World Video | Defence | Foreign Affairs | Natural Events | Trade | NZ in World News | NZ National News Video | NZ Regional News | Search

 


Lack of Access to Data Frustrates Scientists

Lack of Access to Data Frustrates Scientists


A meeting of over 20 stock assessment scientists from the Asia–Pacific region last week heard that the scientific assessment of tunas in the western and central Pacific Ocean (WCPO) continues to be hampered by some fishing states not making data available to scientists. Dr Shelton Harley, head of the Stock Assessment and Modelling team within the Secretariat of the Pacific Community (SPC) Oceanic Fisheries Programme noted that ‘the most frustrating aspect is that the data have been collected and are just sitting on computers in countries and not contributing to the efforts to determine the health and safe harvest levels for the largest tuna resource in the world.’

The purpose of the annual meeting, hosted by SPC, is to review progress in assessing the status of bigeye, skipjack, and yellowfin tunas in the WCPO. This year is critical as it will be the first time in three years that these tunas are being assessed and also the first assessment for bigeye tuna since the independent review of the previous assessment conducted in 2012. Bigeye tuna is the species whose health has been of most concern in recent years, with rising catches associated with purse-seine fishing around fish aggregating devices.

The independent review – funded by the Western and Central Pacific Fisheries Commission (WCPFC) – stressed the importance of scientists having access to detailed operational-level data from the fisheries, but despite this, there has been very little movement from those fishing states that hold the data. In early 2014 three scientists from Taiwan came to SPC headquarters in New Caledonia and brought these important data on Taiwanese fishing with them. Some very useful analyses were conducted, but after two weeks the scientists went home and took the data with them. While this was a useful first step, it means that follow-up analyses that might be required as the assessments develop and as other data are received cannot be undertaken. Nevertheless, Dr Harley expressed appreciation to the Taiwan fisheries administration for this useful first step, and encouraged other major fishing countries to support the stock assessments by allowing scientists access to these data.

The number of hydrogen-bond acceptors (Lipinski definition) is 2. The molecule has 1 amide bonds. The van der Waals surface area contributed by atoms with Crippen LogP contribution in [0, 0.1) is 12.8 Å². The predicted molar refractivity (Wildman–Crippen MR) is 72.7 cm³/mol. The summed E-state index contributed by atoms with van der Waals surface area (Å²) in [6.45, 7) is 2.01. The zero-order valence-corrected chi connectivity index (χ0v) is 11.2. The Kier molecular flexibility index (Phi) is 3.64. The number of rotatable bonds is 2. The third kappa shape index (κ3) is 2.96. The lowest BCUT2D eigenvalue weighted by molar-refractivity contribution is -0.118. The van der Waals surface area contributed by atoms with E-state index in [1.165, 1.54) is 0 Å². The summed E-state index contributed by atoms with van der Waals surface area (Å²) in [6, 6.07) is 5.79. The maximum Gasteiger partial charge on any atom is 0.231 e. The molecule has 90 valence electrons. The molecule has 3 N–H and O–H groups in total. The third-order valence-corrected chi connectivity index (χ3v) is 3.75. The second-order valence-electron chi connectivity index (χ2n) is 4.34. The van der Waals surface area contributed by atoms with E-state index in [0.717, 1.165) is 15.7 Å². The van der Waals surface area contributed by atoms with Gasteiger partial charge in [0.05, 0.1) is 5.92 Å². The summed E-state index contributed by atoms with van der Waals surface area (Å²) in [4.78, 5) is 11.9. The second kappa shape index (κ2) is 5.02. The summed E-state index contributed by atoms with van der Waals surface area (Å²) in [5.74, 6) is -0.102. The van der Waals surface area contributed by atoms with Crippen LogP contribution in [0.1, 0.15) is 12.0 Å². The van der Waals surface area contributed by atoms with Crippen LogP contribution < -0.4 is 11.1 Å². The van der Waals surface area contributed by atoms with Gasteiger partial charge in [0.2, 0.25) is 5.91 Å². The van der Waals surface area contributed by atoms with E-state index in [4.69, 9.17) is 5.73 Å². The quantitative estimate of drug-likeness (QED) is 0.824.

On a more positive note, Dr Harley noted that the upcoming assessments would be drawing heavily on the results from the Pacific Tuna Tagging Programme (www.spc.int/tagging). Almost 400,000 tunas have been tagged since 2006, with over 70,000 fish recaptured. This programme will be important in better understanding the rate of fishing and the connectivity of tuna across the WCPO.

The completed stock assessments will be presented to the 10th Regular Session of the WCPFC Scientific Committee when it meets in Majuro, Marshall Island in August 2014.

© Scoop Media

 
 
 
 
 
World Headlines

 

UN Health Agency Responds To Ebola Spike

UN health agency responds to Ebola spike by deploying team on border of Guinea and Guinea-Bissau More>>

UN Casts Israel As World's Worst Violator Of Health Rights

Israel's army team of medics recently treated 1,600 victims of the Nepal earthquake. More>>

W Thousands Flee Syria’s Besieged Historic City Of Palmyra

As thousands flee Syria’s besieged historic city of Palmyra, UN refugee agency readies response plan More>>

UN Agency To Halt Housing Allowance For Palestine Refugees

Lack of funds forces UNRWA to suspend cash assistance for housing for Palestinian refugees from Syria in Lebanon. Photo: UNRWA/Shafiq Fahed More>>


Bangkok: International Day Against Homophobia, Transphobia, Biphophia

BMA, UN, embassy representatives, civil society and artists stand united with LGBTI Thais on International Day against Transphobia, Homophobia, and Biphobia (IDAHOT) at Bangkok Art and Culture Centre More>>

Displaced Iraqis Face Difficulties As Fighting Continues

UNHCR is concerned about the processing arrangements in place at the Bzabz bridge – a series of pontoons across the Euphrates River which marks the boundary between Anbar province and the capital, Baghdad. Photo: UNHCR/G. Ohara More>>

UNESCO Chief Condemns Killing Of Bangladeshi Blogger

Director-General of the UN Educational, Scientific and Cultural Organization (UNESCO), Irina Bokova. UN Photo/Devra Berkowitz The head of the United Nations agency with a mandate to defend freedom of expression and press freedom worldwide today voiced ... More>>

Philadelphia: Train Crash

Five people have been confirmed dead and more than 136 people injured after an Amtrak train crashed in Philadelphia today at 9.20pm local time.More>>

UN News: Alarming Surge In Bay Of Bengal Crossings

The number of irregular migrants crossing the Bay of Bengal has almost doubled over the past year amid a dangerous uptick in human smuggling and trafficking across the region, according to a new report from the United Nations refugee agency. More>>

Get More From Scoop

 
 
 
 
 
World
Search Scoop  
 
 
Powered by Vodafone
NZ independent news